EA closes Definition of Waste Panel

20 DECEMBER 2016

Back in October, the Environment Agency announced that the Definition of Waste panel would close temporarily due to a backlog of work. At the time, there were concerns that this would become permanent which has now proved to be the case with an email issued by the EA this morning:

'Dear customer
The Definition of Waste Panel is closed until further notice whilst its role and purpose is reviewed in the context of our waste regulation strategy.
Guidance on determining the waste status of your material can be found here: 
Please circulate to anyone who may be affected by the closure of the panel.
We will update our web text to reflect the above message in due course.
We do not have a timescale for any further updates or when the outcome of the review will be known.
Thank you
The raises an interesting dilemma for businesses wishing to 'do the right thing' by applying the waste hierarchy and preventing material that has further life becoming waste. For many businesses, the risk of making the wrong decision meant that they would only use what might previously had been classed as waste as a raw material if it was officially sanctioned by the EA. The downside of this was that the EA would only make those decisions with what was often considered to be excessive analysis and criteria. Demanding pollution standards that were far less than natural substances, for instance. The 'Isitwaste' tool was designed to help this process but many find this an unwieldy process that again, struggles with practicalities.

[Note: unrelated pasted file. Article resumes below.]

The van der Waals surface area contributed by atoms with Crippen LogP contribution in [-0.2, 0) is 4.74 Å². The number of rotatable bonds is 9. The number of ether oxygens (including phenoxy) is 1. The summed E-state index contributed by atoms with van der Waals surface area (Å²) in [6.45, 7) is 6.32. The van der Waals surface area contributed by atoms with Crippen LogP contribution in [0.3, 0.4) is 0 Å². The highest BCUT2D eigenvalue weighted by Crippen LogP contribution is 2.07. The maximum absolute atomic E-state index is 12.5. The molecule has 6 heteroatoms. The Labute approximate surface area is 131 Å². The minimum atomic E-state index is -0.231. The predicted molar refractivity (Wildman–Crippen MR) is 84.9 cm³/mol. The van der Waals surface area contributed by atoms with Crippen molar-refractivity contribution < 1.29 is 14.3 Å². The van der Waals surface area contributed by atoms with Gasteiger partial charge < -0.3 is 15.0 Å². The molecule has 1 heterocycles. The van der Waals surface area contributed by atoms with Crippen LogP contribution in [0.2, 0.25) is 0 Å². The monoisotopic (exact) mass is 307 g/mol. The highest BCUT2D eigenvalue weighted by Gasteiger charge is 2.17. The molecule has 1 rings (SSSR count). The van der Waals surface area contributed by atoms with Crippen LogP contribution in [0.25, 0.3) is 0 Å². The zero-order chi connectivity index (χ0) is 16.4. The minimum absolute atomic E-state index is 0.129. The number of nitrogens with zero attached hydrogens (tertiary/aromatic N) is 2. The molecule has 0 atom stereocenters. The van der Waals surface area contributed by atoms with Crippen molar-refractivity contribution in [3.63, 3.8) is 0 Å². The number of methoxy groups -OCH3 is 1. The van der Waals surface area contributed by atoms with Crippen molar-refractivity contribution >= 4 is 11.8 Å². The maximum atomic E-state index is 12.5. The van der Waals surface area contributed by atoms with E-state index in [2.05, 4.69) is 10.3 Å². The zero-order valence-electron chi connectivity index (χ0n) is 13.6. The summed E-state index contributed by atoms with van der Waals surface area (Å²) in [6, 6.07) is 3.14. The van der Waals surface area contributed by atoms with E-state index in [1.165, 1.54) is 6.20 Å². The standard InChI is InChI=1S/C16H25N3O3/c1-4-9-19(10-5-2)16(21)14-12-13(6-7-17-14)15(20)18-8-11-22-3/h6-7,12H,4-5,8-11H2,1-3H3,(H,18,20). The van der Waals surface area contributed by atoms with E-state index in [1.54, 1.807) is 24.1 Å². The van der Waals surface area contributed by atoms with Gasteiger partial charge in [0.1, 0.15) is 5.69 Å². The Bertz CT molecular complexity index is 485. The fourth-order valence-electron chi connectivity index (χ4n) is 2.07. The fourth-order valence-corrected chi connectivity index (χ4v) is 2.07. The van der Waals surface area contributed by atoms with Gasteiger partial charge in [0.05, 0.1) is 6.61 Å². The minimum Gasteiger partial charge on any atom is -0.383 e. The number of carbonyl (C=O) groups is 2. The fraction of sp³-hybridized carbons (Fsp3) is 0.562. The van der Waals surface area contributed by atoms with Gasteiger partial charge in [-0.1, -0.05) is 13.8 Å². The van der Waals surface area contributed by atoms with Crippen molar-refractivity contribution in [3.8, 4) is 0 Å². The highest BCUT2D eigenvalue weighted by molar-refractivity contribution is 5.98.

The Waste Framework Directive applies three basic tests to determine end of waste, listed on the GOV.UK end-of-waste page:
  • the waste has been converted into a distinct and marketable product that will definitely be used
  • the processed substance can be used in exactly the same way as a non-waste
  • the processed substance can be stored and used with no worse environmental effects when compared to the material it is intended to replace

In theory, this assessment should be relatively easy, but in practice, it is often difficult to determine with absolute certainty that there may be no worse harmful effects compared to virgin material.

With the Circular Economy pushing hard for resource efficiency and product longetivity, it must surely be time to take a more relaxed position on materials that have an obvious use that is being questioned simply because it is waste. Upcycling, for instance, would not be practical if every workshop making lamps out of bicycle wheels needed a Permit. But as always, it is those that use the openings for large scale environmental abuse that then make it difficult for the EA to adopt a more liberal approach. Hopefully, though, the demise of the Panel will open the door to a common sense attitude to enforcement by the EA.